Report claims Xbox 360 failure rate is 16 percent
While frustrated retailers claim that the failure rate for Microsoft's next generation console is near 30 percent, Microsoft has said it is likely closer to five percent. So who's right?
The first unbiased measurement comes from SquareTrade, whose business is in handling warranties for electronics. Using a sample of about 1,000 systems, it found that the 360 had about a 16.4 percent failure rate.
SquareTrade handles certain warranty claims for 360s through several retailers, and said that its own research indicates that the issues are a much bigger problem than Microsoft is letting on, but not quite to the extent that some retailers have claimed.
Whether by coincidence or not, the firm's number falls between the two side's claims. Even so, it is far above either the PlayStation 3 or the Wii, which SquareTrade found in the survey to have failure rates around three percent.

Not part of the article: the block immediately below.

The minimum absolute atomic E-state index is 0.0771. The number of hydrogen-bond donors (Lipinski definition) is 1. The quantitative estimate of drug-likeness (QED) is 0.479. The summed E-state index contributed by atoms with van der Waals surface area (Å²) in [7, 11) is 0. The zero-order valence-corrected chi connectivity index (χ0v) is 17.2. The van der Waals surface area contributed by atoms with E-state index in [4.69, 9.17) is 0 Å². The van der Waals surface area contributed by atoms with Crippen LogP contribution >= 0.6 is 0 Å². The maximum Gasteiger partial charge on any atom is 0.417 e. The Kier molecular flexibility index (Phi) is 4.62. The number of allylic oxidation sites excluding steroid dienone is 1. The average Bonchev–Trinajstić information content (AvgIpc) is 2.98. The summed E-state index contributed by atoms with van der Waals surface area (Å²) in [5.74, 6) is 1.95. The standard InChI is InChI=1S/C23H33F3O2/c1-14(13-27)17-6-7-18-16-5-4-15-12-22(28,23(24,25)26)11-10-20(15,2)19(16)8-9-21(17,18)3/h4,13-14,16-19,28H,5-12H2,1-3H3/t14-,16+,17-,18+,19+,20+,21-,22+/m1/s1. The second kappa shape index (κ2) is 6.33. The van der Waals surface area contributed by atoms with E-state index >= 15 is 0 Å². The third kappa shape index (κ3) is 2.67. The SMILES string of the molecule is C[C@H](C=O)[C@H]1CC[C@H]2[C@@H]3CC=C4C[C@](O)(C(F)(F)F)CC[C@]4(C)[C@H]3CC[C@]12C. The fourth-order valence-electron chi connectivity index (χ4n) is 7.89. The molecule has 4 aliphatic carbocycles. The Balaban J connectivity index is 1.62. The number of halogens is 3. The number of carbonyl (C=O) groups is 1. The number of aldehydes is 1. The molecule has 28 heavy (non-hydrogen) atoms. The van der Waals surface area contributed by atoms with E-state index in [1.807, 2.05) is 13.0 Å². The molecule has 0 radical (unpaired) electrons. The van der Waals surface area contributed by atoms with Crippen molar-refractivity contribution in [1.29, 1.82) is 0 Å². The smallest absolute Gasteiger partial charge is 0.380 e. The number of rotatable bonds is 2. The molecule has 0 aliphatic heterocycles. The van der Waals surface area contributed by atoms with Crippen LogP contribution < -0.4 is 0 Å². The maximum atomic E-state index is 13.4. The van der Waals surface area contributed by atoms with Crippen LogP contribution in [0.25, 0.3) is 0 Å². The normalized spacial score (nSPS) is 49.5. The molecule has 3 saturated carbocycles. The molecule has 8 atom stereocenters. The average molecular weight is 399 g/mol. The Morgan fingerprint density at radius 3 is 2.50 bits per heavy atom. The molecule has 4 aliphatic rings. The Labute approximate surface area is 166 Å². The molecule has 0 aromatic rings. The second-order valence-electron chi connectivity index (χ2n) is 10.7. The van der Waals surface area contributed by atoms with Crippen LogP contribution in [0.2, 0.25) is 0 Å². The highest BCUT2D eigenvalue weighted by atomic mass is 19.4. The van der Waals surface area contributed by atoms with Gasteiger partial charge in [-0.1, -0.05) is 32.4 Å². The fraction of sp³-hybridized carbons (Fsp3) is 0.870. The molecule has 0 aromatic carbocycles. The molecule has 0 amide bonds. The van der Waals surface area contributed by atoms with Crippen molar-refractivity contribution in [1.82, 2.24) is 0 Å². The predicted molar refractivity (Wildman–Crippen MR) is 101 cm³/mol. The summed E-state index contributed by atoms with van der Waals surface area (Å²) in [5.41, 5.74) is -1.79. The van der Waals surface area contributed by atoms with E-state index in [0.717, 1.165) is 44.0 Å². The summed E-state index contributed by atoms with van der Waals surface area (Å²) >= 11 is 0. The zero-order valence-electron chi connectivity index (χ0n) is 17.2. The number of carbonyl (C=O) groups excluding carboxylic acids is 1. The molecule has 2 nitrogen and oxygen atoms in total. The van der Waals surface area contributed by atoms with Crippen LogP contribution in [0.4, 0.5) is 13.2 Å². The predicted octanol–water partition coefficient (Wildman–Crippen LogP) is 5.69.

Among Xboxes, the "red ring of death" error was said to have accounted for three in five failures. The remainder dealt with disc read issues, as well as various hardware failures including video card and tray malfunctions.
SquareTrade says the red ring of death failures could increase, since it found that overheating and prolonged use seemed to contribute to problems. According to analysts, the industry average failure rate among consumer electronics is said to be between two and three percent.
It is not known how extensive the problem is, but the firm said it guessed that a large majority of the failures occurred in systems containing the original motherboard. Microsoft has since redesigned the innards of the 360 in an attempt to fix the issues.
Microsoft has so far not commented publicly on the report.